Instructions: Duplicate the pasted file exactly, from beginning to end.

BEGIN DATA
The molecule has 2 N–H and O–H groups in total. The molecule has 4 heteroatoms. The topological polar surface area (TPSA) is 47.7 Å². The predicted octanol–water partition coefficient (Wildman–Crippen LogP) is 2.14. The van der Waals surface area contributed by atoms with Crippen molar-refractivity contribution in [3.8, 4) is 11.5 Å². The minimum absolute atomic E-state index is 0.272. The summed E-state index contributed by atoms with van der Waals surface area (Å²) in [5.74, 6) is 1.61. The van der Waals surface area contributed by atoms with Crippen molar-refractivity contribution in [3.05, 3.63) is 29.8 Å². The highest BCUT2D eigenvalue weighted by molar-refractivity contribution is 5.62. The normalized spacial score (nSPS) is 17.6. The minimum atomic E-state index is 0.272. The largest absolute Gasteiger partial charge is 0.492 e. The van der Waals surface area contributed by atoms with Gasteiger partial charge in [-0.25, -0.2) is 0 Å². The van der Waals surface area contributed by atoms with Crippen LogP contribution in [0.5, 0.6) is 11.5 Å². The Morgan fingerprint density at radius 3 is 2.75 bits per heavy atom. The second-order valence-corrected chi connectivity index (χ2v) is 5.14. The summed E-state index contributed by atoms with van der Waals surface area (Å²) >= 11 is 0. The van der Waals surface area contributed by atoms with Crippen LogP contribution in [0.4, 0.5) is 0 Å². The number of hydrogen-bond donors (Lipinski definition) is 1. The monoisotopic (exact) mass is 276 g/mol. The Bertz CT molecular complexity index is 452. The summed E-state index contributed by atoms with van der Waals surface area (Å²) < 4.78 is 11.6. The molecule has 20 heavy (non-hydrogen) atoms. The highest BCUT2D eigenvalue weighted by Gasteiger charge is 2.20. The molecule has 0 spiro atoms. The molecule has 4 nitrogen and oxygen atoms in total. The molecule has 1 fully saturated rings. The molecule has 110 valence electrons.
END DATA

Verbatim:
The molecule has 2 N–H and O–H groups in total. The molecule has 4 heteroatoms. The topological polar surface area (TPSA) is 47.7 Å². The predicted octanol–water partition coefficient (Wildman–Crippen LogP) is 2.14. The van der Waals surface area contributed by atoms with Crippen molar-refractivity contribution in [3.8, 4) is 11.5 Å². The minimum absolute atomic E-state index is 0.272. The summed E-state index contributed by atoms with van der Waals surface area (Å²) in [5.74, 6) is 1.61. The van der Waals surface area contributed by atoms with Crippen molar-refractivity contribution in [3.05, 3.63) is 29.8 Å². The highest BCUT2D eigenvalue weighted by molar-refractivity contribution is 5.62. The normalized spacial score (nSPS) is 17.6. The minimum atomic E-state index is 0.272. The largest absolute Gasteiger partial charge is 0.492 e. The van der Waals surface area contributed by atoms with Gasteiger partial charge in [-0.25, -0.2) is 0 Å². The van der Waals surface area contributed by atoms with Crippen LogP contribution in [0.5, 0.6) is 11.5 Å². The Morgan fingerprint density at radius 3 is 2.75 bits per heavy atom. The second-order valence-corrected chi connectivity index (χ2v) is 5.14. The summed E-state index contributed by atoms with van der Waals surface area (Å²) >= 11 is 0. The van der Waals surface area contributed by atoms with Crippen LogP contribution in [0.4, 0.5) is 0 Å². The number of hydrogen-bond donors (Lipinski definition) is 1. The monoisotopic (exact) mass is 276 g/mol. The Bertz CT molecular complexity index is 452. The summed E-state index contributed by atoms with van der Waals surface area (Å²) < 4.78 is 11.6. The molecule has 20 heavy (non-hydrogen) atoms. The highest BCUT2D eigenvalue weighted by Gasteiger charge is 2.20. The molecule has 0 spiro atoms. The molecule has 4 nitrogen and oxygen atoms in total. The molecule has 1 fully saturated rings. The molecule has 110 valence electrons.